The “Perfect” Road Trip, Broken Down



The “perfect” road trip map was created with a sophisticated computer algorithm.

BjornKochHeadImageIt’s the dream of most every uninhibited twenty-something, travel-savvy adult and explorational child around the nation: cruising the vast and picturesque vistas of the United States on a multi-month long roadtrip around the nation. And now, it could be a reality, assuming you can take some time off of work.

Doctoral student Randy Olson and Tracy Staedter devised a map that spread like wildfire on social media in the past year. Touted as the “perfect” United States road trip “according to scientists,” the cross-country trip would tack on about 14,000 miles to your car’s odometer and realistically take at least two months. And while the road trip was definitively called “perfect” by those on Facebook, it does leave a little to be desired in my opinion.


The Statistics


  • As all road trips should, Olson and Staedter designed this map to be explored in the classic manner: with a car (or van, that’s more up your alley).
  • It touches in every state within the US (except Hawaii and Alaska, as those are considerably less accessible via car) stopping at a major landmark in each.
  • The trip in total consists of 50 stops (two in California, and one in Washington, DC
  • Each stop takes place at a National Natural Landmark, historic site, national park or monument.
  • The trip is exactly 13,699 miles in total.
  • A cursory look through the internet signals that few, if any, people have completed the trip.


The Trip

Olsen used a genetic algorithm to map out the road trip, which he claims involves the least backtracking possible to touch on these major landmarks. So while the 13,699 miles might not be particularly light on your car, it’s as few as possible if you’re truly dead set on traveling the United States. But is it really perfect?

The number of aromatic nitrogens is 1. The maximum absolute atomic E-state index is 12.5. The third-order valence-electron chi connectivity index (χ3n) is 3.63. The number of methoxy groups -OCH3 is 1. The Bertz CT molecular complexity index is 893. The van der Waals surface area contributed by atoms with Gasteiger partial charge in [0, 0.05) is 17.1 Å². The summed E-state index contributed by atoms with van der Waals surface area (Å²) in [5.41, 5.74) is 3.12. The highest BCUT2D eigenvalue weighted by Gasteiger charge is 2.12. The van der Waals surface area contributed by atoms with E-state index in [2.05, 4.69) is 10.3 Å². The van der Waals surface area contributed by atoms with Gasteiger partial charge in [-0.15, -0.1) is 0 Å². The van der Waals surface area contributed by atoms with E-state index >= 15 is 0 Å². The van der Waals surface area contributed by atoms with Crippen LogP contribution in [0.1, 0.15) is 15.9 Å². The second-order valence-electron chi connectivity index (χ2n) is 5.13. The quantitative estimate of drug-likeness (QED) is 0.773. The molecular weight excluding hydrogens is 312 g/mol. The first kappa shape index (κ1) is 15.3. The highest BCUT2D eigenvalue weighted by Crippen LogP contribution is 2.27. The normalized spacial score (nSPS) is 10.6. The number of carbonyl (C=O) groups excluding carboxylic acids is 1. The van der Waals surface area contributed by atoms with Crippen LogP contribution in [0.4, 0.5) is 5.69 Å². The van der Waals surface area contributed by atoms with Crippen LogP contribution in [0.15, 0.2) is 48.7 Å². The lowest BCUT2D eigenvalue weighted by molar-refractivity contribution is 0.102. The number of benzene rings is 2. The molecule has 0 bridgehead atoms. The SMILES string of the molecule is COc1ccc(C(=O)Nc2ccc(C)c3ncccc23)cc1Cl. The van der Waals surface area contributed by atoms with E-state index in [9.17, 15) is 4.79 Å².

In my mind, the trip presented by the duo would be a fantastic way to spend a few months, but doesn’t quite reach the plateau of perfection. While the idea behind a road trip conjures up images of top-down convertibles with hair blowing in the wind and classic hits playing on the radio, the real thing doesn’t always pan out–especially if you’re spending two or three months on the road. Driving across the country–say, from Boston to San Francisco does present a once-in-a-lifetime opportunity to bond with some of your closest friends, but in my opinion three months of bonding might be a little on the steep side.


Though each of the 48 continental US states are included, the list is restricted to national monuments, parks and landmarks.

While the trip does touch ground in all 48 contiguous states in the US, it restricts itself to national landmarks, parks and monuments when in reality some of the best things states have to offer are excluded. Places like Breckenridge, Colorado or the Ozarks in Arkansas are amazingly underrated destinations that often fall between the cracks when destinations are examined on a grand scale.


Let’s get things straight though, none of this should reflect poorly on Olson and Staedter, the route they mapped out is as close to scientific perfection as a nation-wide road trip is ever going to get. Sometimes, though, if you’re seeking out perfection, you’ll do best to leave the algorithms behind.